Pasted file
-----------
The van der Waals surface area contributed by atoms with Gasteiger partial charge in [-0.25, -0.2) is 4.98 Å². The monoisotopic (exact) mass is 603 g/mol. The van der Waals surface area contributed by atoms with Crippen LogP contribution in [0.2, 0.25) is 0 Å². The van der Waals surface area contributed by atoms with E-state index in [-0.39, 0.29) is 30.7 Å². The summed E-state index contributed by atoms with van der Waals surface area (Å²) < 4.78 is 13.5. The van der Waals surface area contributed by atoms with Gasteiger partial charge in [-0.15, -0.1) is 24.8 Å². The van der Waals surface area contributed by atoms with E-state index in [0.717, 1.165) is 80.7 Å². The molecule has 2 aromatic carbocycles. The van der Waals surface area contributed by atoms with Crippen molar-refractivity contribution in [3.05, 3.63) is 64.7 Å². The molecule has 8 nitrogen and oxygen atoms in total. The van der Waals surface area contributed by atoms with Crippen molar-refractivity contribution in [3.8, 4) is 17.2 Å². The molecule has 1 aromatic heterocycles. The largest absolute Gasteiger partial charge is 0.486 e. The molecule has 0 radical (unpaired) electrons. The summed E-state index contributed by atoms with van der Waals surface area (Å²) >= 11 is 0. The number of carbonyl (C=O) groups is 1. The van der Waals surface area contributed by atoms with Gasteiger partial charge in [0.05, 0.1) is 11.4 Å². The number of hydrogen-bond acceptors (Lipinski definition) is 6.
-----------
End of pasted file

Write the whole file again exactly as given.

The van der Waals surface area contributed by atoms with Gasteiger partial charge in [-0.25, -0.2) is 4.98 Å². The monoisotopic (exact) mass is 603 g/mol. The van der Waals surface area contributed by atoms with Crippen LogP contribution in [0.2, 0.25) is 0 Å². The van der Waals surface area contributed by atoms with E-state index in [-0.39, 0.29) is 30.7 Å². The summed E-state index contributed by atoms with van der Waals surface area (Å²) < 4.78 is 13.5. The van der Waals surface area contributed by atoms with Gasteiger partial charge in [-0.15, -0.1) is 24.8 Å². The van der Waals surface area contributed by atoms with E-state index in [0.717, 1.165) is 80.7 Å². The molecule has 2 aromatic carbocycles. The van der Waals surface area contributed by atoms with Crippen molar-refractivity contribution in [3.05, 3.63) is 64.7 Å². The molecule has 8 nitrogen and oxygen atoms in total. The van der Waals surface area contributed by atoms with Crippen molar-refractivity contribution in [3.8, 4) is 17.2 Å². The molecule has 1 aromatic heterocycles. The largest absolute Gasteiger partial charge is 0.486 e. The molecule has 0 radical (unpaired) electrons. The summed E-state index contributed by atoms with van der Waals surface area (Å²) >= 11 is 0. The number of carbonyl (C=O) groups is 1. The van der Waals surface area contributed by atoms with Gasteiger partial charge in [0.05, 0.1) is 11.4 Å². The number of hydrogen-bond acceptors (Lipinski definition) is 6.